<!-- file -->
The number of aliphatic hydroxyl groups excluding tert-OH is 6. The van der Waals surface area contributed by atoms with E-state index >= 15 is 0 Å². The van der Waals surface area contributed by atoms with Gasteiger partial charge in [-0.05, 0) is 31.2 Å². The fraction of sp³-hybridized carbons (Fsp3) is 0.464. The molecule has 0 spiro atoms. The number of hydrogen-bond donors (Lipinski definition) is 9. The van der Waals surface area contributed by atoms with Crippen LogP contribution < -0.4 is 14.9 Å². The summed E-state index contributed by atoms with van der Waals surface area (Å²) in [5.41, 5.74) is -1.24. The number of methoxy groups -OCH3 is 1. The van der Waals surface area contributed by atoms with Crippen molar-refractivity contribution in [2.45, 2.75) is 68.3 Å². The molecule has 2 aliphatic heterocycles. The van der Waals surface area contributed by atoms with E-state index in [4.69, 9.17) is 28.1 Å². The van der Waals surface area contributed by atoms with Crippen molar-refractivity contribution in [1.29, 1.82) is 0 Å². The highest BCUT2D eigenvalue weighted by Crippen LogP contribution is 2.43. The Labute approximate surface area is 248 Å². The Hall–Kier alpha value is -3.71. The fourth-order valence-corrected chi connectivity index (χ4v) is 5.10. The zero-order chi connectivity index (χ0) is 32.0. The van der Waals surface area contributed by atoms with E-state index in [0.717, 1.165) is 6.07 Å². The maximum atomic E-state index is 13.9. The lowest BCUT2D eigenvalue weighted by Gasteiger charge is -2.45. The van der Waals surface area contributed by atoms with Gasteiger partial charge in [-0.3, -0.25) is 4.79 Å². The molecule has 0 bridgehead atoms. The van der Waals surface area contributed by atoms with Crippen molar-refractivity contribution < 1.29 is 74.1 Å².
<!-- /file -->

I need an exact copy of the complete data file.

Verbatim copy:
The number of aliphatic hydroxyl groups excluding tert-OH is 6. The van der Waals surface area contributed by atoms with E-state index >= 15 is 0 Å². The van der Waals surface area contributed by atoms with Gasteiger partial charge in [-0.05, 0) is 31.2 Å². The fraction of sp³-hybridized carbons (Fsp3) is 0.464. The molecule has 0 spiro atoms. The number of hydrogen-bond donors (Lipinski definition) is 9. The van der Waals surface area contributed by atoms with Crippen LogP contribution < -0.4 is 14.9 Å². The summed E-state index contributed by atoms with van der Waals surface area (Å²) in [5.41, 5.74) is -1.24. The number of methoxy groups -OCH3 is 1. The van der Waals surface area contributed by atoms with Crippen molar-refractivity contribution in [2.45, 2.75) is 68.3 Å². The molecule has 2 aliphatic heterocycles. The van der Waals surface area contributed by atoms with E-state index in [4.69, 9.17) is 28.1 Å². The van der Waals surface area contributed by atoms with Crippen molar-refractivity contribution in [1.29, 1.82) is 0 Å². The highest BCUT2D eigenvalue weighted by Crippen LogP contribution is 2.43. The Labute approximate surface area is 248 Å². The Hall–Kier alpha value is -3.71. The fourth-order valence-corrected chi connectivity index (χ4v) is 5.10. The zero-order chi connectivity index (χ0) is 32.0. The van der Waals surface area contributed by atoms with E-state index in [0.717, 1.165) is 6.07 Å². The maximum atomic E-state index is 13.9. The lowest BCUT2D eigenvalue weighted by Gasteiger charge is -2.45. The van der Waals surface area contributed by atoms with Gasteiger partial charge in [-0.3, -0.25) is 4.79 Å². The molecule has 0 bridgehead atoms. The van der Waals surface area contributed by atoms with Crippen molar-refractivity contribution < 1.29 is 74.1 Å².